Shops with cash machines have had to pay higher business rates since 2013, when the governments Valuation Office Agency department said they would be subject to separate business rates.
The decision was backdated to 2010, and retailers were faced with large bills from their local councils.
The number of cash machines liable for business rates tax in England and Wales rose from 3,140 in 2010 to 15,422 this year.
Councils had an incentive to charge the higher rates on the machines because they have been able to keep 50pc of any business rate increases since 2012.
Normally councils keep a percentage of the business rates they collect, then pass the rest to the Treasury.
The tax decision threatened shoppers access to cash, already jeopardised by the closure of many regional banks and building societies.
But supermarkets Tesco, Sainsburys and the Co-operative, as well as cash machine operator Cardtronics Europe, launched a £300m appeal against the decision.
Supermarkets argued that these machines are not part of their shops and so should not be included in rates calculations.
The Appeal Court today backed the supermarkets and said the machines will no longer be subject to the extra taxes.
The Appeal Court judgment by Lord Justice Lindblom said: "I would allow the appeals of Sainsbury, Tesco, the Co-op and Cardtronics, and dismiss that of the Valuation Officers."
Altus Group said this year taxes on the machines have raised £44.54m in England and Wales, and the ruling will mean tax rebates going back to April 2010.
The decision applies to so-called hole in the wall cash machines that are built into the outside of buildings.
The court of appeal ruled on Friday that cash machines located both inside and outside stores should not be liable for additional business rates, which are a form of property tax on businesses collected by the government.
Several retailers including Tesco, Sainsburys and the Co-op had fought in the courts against the tax rules set by the Valuation Office Agency – the arm of HM Revenue and Customs responsible for setting business rates – which had claimed that ATMs should be additionally assessed.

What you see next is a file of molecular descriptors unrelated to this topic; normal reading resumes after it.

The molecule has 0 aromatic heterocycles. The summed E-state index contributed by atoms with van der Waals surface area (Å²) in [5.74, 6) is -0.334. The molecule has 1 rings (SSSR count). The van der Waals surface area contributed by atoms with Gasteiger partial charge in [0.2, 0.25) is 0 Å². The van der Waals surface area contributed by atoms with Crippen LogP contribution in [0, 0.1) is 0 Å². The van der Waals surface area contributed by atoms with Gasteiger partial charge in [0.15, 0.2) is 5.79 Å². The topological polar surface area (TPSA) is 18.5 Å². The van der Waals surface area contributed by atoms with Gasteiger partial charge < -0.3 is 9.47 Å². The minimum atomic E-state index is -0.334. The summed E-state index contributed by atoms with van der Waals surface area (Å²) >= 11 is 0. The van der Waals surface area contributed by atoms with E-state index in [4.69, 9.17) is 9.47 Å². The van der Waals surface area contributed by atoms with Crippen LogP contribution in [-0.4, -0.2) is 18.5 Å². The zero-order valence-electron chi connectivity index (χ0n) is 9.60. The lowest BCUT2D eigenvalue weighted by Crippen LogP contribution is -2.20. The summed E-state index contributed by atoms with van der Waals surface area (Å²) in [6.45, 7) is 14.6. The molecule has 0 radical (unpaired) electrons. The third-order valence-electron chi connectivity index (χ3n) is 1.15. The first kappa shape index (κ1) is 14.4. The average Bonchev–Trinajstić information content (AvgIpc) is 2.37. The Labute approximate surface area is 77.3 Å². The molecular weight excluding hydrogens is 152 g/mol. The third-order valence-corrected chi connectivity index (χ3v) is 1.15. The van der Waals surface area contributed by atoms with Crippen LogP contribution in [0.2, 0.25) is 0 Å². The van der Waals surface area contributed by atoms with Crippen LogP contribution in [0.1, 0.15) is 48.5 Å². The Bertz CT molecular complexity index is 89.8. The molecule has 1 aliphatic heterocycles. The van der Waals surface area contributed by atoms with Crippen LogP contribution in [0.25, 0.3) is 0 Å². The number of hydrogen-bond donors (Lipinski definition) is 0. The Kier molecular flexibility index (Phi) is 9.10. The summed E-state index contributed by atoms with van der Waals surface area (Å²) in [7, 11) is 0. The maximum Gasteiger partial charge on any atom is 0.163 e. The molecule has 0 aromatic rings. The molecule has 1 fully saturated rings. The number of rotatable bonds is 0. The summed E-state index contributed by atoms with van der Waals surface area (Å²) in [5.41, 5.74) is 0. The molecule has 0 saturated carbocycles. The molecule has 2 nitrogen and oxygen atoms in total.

The court verdict means the supermarket chains are in line for a multimillion pound windfall from tax refunds, which the property advisory company Colliers estimates is worth about £500m.
The case dates back to a 2013 decision by the government to charge rates on hole-in-the-wall cash machines, which was backdated to 2010.
Although the refund is small compared to the £1.8bn annual business rates liability for the four biggest supermarket firms – Tesco, Sainsburys, Asda and Morrisons – it does however come at a time when high street retailers are facing growing pressure from online rivals who pay less in tax.
A spokesperson for the Co-op suggested that the victory would help it keep cash machines at its stores, helping people who rely on them as high street banks shut branches up and down the country.
The case had threatened the viability of the ATM network and risked the future of much-needed banking services across communities.
Banks have been heavily criticised by MPs for closing hundreds of branches in recent years, particularly in rural areas, and often leaving consumers with little option but to use supermarket cash machines or ATMs that charge a fee.
Labour estimates that 60 bank branches and 250 free cash machines close every month, and has promised to ban ATM charges and block branch closures to help rejuvenate high streets.
The court of appeal refused to grant the Valuation Office leave to have the case heard in the supreme court, although it can petition for an appeal.
A spokesperson for the agency said: We are considering the implications of the court of appeal decisions.